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article image'Critical need' for IoT experts who can mine digital data

By James Walker     Sep 27, 2017 in Technology
The increasing prevalence of IoT in manufacturing is driving demand for people capable of translating data streams into actionable insights. A new report has found IoT helps businesses be more efficient but fully utilising the tech can be challenging.
Over the next five years, IoT adoption could deliver a 3 percent revenue increase and 3.6 percent cost reduction across all major industrial sectors. The figures come from PWC's 2017 Industrial Manufacturing Trends report which found IoT could offer firms improved efficiency and a chance to streamline their business.
As the global economy becomes more uncertain, major investments in new physical infrastructure can be unattractive. Companies could use IoT to improve the returns from their existing products, utilising the data insights to more effectively manage their assets. An oil company could analyse the data to get higher returns out of its existing wells, instead of drilling a new one, while producers could optimise output without buying more raw materials.
This introduces a challenge of its own. Companies coming from a traditional industrial background may struggle to harness the insights from their IoT devices. Enterprises could generate millions of data points each day, creating a torrent of information sourced from arrays of sensors, embedded devices and cloud software platforms.
Few companies outside of tech currently have experience in wrangling big data into a cohesive pool that's ready to be mined. The number of experts in the field is relatively low and demand for their assistance is steadily growing. Firms embracing IoT are facing similar issues to those adopting the cloud. They're unable to fully utilise their new tech due to a lack of personnel.
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"If connected machines – the primary components of the Internet of Things (IoT) – are to be the backbone of industry in the near future, industrial manufacturers will have to figure out how to manage the data coming from an avalanche of sensors, integrated equipment and platforms, and faster information processing systems," said PWC in the report. "There is a critical need to hire people who can mine these bits and bytes of information and work more closely with customers to use the data to improve equipment performance and open new revenue streams."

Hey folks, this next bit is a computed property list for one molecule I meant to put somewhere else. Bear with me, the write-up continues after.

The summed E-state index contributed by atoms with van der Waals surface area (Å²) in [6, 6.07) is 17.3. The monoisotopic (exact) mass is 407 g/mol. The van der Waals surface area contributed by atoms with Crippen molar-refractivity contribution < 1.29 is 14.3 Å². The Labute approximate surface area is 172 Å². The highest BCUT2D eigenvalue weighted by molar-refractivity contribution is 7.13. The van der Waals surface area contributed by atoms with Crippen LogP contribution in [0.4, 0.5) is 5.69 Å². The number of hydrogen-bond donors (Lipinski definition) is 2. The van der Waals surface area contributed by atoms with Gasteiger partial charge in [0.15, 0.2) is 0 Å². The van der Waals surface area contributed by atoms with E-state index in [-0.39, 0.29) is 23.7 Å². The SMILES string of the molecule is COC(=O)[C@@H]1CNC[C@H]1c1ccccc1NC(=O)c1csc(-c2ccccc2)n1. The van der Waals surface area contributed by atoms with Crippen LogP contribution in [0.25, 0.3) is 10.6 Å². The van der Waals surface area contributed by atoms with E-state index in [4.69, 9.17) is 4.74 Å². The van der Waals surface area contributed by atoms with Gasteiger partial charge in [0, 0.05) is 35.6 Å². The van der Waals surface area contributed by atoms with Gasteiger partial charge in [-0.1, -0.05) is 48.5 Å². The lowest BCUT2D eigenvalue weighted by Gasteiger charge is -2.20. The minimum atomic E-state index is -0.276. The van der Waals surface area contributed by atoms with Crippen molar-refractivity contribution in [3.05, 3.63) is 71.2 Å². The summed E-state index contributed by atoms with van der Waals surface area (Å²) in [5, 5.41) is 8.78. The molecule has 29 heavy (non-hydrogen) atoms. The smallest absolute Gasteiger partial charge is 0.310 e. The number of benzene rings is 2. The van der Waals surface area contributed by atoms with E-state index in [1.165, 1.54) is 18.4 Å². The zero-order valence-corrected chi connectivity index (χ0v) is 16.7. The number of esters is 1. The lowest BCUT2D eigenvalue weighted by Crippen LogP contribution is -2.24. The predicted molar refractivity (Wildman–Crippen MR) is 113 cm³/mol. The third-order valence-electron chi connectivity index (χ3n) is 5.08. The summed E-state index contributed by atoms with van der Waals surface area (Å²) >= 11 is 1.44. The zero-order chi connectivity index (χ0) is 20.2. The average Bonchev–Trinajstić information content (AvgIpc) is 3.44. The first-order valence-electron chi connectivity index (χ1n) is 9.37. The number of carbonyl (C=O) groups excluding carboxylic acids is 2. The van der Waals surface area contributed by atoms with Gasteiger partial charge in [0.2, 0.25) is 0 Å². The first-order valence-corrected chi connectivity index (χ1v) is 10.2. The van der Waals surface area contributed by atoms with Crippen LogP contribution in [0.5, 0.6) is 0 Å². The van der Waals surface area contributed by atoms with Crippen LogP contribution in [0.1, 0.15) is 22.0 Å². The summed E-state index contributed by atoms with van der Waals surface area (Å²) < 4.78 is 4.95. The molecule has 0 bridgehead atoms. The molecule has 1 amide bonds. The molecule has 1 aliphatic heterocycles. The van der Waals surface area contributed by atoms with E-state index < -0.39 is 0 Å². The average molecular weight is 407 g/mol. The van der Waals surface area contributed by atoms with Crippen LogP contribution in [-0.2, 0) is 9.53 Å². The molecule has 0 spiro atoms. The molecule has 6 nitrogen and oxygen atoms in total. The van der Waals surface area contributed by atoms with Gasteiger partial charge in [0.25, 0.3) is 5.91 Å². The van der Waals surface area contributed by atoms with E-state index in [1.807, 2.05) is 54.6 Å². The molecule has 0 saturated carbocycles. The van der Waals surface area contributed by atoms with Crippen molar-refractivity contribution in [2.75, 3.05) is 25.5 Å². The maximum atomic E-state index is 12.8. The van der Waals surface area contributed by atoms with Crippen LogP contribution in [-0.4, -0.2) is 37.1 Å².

IoT has other associated challenges too. Companies that use the technology have to consider the security of their devices. Strategies should be implemented to keep networks updated and maintained.
Manufacturing firms may appear to be at lower risk than companies in industries like transportation and healthcare. In practice, every industry is seeing a growth in cyberattacks. A compromise of a major industrial firm could let attackers steal trade secrets, extract sensitive data or infect Internet-connected equipment.
To manage these challenges, industrial manufacturers need to start overhauling their internal IT systems. Platforms need to be created that allow IT leaders to manage every node of an IoT network from a single dashboard screen. Analytics, standardised data transfer protocols and visibility into the network's health and operation will be essential to successful IoT business integration.
In its report, PWC warned failure to respond could create "digital confusion" that wipes out any gains made through digital transformation. For an IoT strategy to be effective, it's got to be accessible to leaders and exposed through a single technology architecture. IoT adoption is increasing but firms are yet to develop implementations that help them maximise efficiency.
More about IoT, internet of things, industrial iot, digital disruption, digital transformation
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